We live in the age of social media. We let it consume and somewhat run our lives. I mean good gracious, my family Thanksgiving dinner is now a Facebook event.
Social media has affected the way we engage and think about relationships. Take the app, Tinder for example. Tinder is basically Match.com in app form. I know couples that have met on Tinder. Social media makes starting a relationship ten times easier and light years faster. Now I’m not talking extreme cases like the reality show “Catfish” where you fall in love with someone you’ve never met and then realize you’ve been lied to the entire relationship. I’m referring to the growth of a relationship based on a Facebook status, a tweet, or through texting.
Flirting on social media comes down to the consistent “liking” of another person’s photo or status on Facebook, or in the Twitter-sphere, favoriting or retweeting someone’s tweet. You get that jittery feeling every time you get a notification that your “significant other” in question likes your photo. It’s a discrete way of saying, “hey you’re cute” or “I’m thinking about you.” The “likes”, tweets and statuses have become an important form of communication that in a relationship often turns into “flirting.”
I still remember being in middle school when we came back from recess everyone would check their desks to see if their crush wrote you a “love note” and hid it in your desk. Those crumpled up pieces of paper were our way of communicating feelings. Mind you, we were young and immature but then again, what middle school kid doesn’t have a Facebook or a cell phone these days?
Texting is the next step. The more you text someone the more you get to know them. It’s the “get to know you” stage of a relationship. The more comfortable you feel with sharing intimate things about yourself comes from the amount of time you have been texting someone. Can you really know someone so well from just texting? (Read: The Seven Deadly Sins of Dating)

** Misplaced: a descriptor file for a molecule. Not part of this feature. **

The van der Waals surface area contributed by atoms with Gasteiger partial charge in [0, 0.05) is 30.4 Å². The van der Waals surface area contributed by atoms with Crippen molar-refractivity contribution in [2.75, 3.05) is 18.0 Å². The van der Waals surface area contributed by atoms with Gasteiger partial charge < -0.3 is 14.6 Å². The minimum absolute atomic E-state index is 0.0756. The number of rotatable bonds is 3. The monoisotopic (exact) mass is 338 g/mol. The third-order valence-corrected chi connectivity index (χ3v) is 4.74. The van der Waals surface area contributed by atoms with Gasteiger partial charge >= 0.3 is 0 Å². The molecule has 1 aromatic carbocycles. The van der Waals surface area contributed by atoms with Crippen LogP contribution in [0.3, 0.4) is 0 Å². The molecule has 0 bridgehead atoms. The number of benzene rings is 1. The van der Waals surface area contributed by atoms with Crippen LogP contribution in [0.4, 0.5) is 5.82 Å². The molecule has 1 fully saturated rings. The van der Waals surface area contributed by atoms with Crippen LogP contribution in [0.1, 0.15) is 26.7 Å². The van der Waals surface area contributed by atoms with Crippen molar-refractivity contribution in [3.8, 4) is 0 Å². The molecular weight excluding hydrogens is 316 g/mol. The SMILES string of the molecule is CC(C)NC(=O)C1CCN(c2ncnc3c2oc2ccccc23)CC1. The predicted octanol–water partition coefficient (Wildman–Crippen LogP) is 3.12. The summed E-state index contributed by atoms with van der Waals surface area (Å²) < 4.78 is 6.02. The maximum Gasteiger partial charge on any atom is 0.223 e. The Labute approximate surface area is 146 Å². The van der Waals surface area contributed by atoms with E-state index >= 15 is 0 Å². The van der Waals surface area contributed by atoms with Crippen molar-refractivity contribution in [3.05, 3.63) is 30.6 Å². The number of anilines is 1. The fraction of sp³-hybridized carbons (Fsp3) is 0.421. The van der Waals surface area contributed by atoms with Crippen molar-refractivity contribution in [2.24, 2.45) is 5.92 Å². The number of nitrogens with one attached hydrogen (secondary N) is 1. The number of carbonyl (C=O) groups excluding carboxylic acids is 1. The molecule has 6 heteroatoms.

After a while the casual “what’s up” text turns into “I like you” or an “I miss you.” Feelings have been developed from a message someone has sent you on your phone with little effort. It takes seconds to send a text message, yet somehow we take this to mean more than it really does.
Once feelings have been developed you suddenly find a sense of entitlement to that person. Jealousy, love, disappointment, longing and need come so much easier and way too fast. Seeing him with another girl is devastating, or god forbid he has a picture on Facebook with a girl that is definitely not his mom, sister or grandmother. All of a sudden you feel like he belongs to you when in reality he hasn’t claimed you and you haven’t claimed him. So when does the line get drawn between texting and dating?
After the said, “break-up,” dealing with it via social media has become a constant. The first thing we do is make a status or a tweet that has something to do with how we feel or what we are thinking. It used to be after a break up you called your best friend and she brought over ice cream and a bag of peanut butter M&M’s. You ate your sorrows away while watching the saddest chick-flick you could find. Now everyone on your friends list knows that you’re dealing with a break up because you put a depressing quote or an inspiring status about how it’ll all be okay one day.
Or there is always the art of staging pictures and faking your happiness in hopes that he sees it and figures that you’re fine without him, and doing much better than he expected.
When it comes down to it we use social media to start, continue, and end our relationships in ways that we don’t even realize. It has taken control of our thinking and the way we deal with relationships.